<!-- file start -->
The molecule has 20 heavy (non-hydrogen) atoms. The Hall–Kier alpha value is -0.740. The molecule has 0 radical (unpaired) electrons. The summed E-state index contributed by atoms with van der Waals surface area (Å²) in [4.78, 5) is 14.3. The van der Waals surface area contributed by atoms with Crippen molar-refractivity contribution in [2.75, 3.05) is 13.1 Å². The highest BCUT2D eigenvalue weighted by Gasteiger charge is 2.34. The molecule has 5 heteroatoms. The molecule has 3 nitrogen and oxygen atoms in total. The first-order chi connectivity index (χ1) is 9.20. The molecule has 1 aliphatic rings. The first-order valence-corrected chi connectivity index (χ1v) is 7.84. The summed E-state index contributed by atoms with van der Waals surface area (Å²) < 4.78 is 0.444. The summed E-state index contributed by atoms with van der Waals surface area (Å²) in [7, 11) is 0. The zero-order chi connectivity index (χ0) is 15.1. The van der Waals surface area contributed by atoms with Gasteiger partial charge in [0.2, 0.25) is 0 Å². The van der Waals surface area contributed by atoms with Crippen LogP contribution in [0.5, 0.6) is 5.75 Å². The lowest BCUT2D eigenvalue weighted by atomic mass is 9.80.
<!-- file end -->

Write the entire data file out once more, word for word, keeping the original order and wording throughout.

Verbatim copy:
The molecule has 20 heavy (non-hydrogen) atoms. The Hall–Kier alpha value is -0.740. The molecule has 0 radical (unpaired) electrons. The summed E-state index contributed by atoms with van der Waals surface area (Å²) in [4.78, 5) is 14.3. The van der Waals surface area contributed by atoms with Crippen molar-refractivity contribution in [2.75, 3.05) is 13.1 Å². The highest BCUT2D eigenvalue weighted by Gasteiger charge is 2.34. The molecule has 5 heteroatoms. The molecule has 3 nitrogen and oxygen atoms in total. The first-order chi connectivity index (χ1) is 9.20. The molecule has 1 aliphatic rings. The first-order valence-corrected chi connectivity index (χ1v) is 7.84. The summed E-state index contributed by atoms with van der Waals surface area (Å²) < 4.78 is 0.444. The summed E-state index contributed by atoms with van der Waals surface area (Å²) in [7, 11) is 0. The zero-order chi connectivity index (χ0) is 15.1. The van der Waals surface area contributed by atoms with Gasteiger partial charge in [0.2, 0.25) is 0 Å². The van der Waals surface area contributed by atoms with Crippen LogP contribution in [0.5, 0.6) is 5.75 Å². The lowest BCUT2D eigenvalue weighted by atomic mass is 9.80.